Mark has also chaired and served on the advertising industry’s most prestigious awards juries, including this past May’s Cannes Lions where he was the Worldwide President of the Cannes Lions jury for film and press. Commenting on his role at Cannes he said that in today’s ‘Screen Age’, ‘film’ in all its forms “has taken on new meaning and importance” for the advertising and creative industries. Filminute shares Mark’s enthusiasm for the wide array of new opportunities that the Screen Age offers ‘filmmakers,’ and looks forward to his thoughts on Filminute 2010.

Filminute is once again very pleased to announce our cooperation with FIPRESCI, the international federation of film critics. This year FIPRESCI will be represented by Jan Lumholdt, the Scandinavian film critic for the popular Swedish daily newspaper Svenska Dagbladet. Jan is also the author/editor of books on Lars von Trier, Harriet Andersson, and Per Fly.

FIPRESCI’s ongoing support of Filminute underscores the importance that the world’s leading film critics place on the impact of emerging technologies and media platforms on filmmaking today. Thank you FIPRESCI and welcome Jan!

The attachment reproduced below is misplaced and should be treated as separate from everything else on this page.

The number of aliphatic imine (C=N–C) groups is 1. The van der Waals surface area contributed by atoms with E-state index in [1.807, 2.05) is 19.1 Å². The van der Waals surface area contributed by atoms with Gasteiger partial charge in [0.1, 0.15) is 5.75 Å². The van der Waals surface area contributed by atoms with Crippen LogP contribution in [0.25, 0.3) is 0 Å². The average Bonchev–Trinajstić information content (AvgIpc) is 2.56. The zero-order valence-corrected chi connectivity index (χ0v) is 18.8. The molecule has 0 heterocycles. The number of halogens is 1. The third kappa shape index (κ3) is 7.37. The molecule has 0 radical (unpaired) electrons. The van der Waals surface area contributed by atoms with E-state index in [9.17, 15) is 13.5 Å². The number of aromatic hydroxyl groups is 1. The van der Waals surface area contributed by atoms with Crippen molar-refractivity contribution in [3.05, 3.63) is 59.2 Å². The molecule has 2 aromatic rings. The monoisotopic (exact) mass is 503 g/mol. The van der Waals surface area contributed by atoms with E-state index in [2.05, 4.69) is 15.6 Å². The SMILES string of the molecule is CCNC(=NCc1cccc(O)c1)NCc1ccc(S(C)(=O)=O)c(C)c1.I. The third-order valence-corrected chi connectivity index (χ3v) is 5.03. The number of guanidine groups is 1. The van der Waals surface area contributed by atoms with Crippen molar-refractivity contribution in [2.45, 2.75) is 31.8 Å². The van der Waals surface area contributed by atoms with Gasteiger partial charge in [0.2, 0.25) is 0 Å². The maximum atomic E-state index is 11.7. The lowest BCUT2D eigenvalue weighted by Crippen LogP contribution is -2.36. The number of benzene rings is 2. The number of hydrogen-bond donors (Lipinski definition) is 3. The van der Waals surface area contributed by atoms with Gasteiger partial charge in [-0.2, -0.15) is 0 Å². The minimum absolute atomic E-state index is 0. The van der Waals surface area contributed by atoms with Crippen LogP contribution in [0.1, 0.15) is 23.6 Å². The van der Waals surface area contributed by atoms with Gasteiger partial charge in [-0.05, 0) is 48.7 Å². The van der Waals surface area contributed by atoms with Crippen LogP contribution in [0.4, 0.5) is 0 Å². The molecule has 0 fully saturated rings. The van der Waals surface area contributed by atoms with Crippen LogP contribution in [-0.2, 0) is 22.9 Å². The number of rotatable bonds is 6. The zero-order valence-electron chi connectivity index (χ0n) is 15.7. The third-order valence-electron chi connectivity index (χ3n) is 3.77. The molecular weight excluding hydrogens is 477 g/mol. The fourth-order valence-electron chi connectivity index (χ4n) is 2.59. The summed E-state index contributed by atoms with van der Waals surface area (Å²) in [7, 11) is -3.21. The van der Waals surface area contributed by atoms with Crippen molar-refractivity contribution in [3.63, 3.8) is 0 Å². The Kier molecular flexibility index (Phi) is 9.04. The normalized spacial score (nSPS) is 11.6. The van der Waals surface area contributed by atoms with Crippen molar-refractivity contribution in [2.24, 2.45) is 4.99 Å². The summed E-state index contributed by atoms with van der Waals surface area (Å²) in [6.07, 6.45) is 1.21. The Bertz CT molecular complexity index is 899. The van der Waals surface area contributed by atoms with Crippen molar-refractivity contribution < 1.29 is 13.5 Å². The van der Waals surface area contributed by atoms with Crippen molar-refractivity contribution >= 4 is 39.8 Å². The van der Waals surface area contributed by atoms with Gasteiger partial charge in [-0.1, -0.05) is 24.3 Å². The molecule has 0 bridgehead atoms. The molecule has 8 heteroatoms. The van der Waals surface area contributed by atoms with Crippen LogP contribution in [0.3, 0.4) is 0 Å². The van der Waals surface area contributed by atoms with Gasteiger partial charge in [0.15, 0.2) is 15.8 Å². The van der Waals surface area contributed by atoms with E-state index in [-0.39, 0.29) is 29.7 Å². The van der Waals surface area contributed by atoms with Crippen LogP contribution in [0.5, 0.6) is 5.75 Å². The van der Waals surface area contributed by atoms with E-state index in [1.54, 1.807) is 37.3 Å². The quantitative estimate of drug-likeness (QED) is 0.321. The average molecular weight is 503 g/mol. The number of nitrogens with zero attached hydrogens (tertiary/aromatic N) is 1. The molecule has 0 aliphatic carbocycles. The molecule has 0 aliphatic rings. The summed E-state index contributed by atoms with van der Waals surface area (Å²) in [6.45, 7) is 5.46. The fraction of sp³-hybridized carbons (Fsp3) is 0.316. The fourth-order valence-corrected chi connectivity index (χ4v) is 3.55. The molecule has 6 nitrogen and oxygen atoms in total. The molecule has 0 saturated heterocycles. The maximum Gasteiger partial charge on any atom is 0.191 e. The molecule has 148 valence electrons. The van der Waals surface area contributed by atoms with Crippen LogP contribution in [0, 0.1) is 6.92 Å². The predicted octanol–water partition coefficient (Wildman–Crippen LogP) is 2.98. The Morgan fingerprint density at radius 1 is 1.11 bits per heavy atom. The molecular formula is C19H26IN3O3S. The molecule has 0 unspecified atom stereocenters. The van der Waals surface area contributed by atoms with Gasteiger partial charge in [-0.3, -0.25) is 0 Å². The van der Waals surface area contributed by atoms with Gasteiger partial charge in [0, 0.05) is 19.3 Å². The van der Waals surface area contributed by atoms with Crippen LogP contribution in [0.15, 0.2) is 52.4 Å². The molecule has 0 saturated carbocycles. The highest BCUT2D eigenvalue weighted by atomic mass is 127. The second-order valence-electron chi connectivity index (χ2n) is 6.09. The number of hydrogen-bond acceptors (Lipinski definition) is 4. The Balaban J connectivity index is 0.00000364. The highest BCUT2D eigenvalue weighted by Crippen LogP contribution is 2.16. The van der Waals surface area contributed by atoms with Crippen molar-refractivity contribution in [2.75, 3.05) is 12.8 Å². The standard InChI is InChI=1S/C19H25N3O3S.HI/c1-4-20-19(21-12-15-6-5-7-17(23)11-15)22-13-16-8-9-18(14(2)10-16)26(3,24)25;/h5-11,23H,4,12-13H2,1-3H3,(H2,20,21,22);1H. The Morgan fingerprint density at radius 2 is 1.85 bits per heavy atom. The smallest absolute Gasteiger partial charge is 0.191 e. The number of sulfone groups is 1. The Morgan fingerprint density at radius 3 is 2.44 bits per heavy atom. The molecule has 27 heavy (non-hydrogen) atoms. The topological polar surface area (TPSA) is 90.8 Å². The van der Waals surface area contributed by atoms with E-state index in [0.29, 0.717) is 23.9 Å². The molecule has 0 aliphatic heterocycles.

Filminute is very excited to welcome film historian and critic Ronald Bergan to this year’s jury. In addition to his regular contributions to The Guardian, Bergan has also written over a dozen books on subjects ranging from Sergei Eisenstein, Jean Renoir & Francois Truffaut, to the Coen brothers. His Eyewitness Guide to Film (2006) has been published in 8 languages. He is also a frequent university and conference lecturer and has served on many of the major film festival juries around the world.

In 2009, Bergan’s Guardian article “One Hot Minute: How Long is a Piece of Film?” highlighted a growing sense among critics that films today often feel too long and that frequently it’s the result of director’s both forcing their films into a pre-established time frame as well as failing to engage audiences at the story level. The article praised Filminute’s collection of “technically impressive mini-movies” and the festival’s commitment and focus on ”story”. We couldn’t agree more! We are delighted to have Ronald Bergan join us on the Filminute 2010 jury.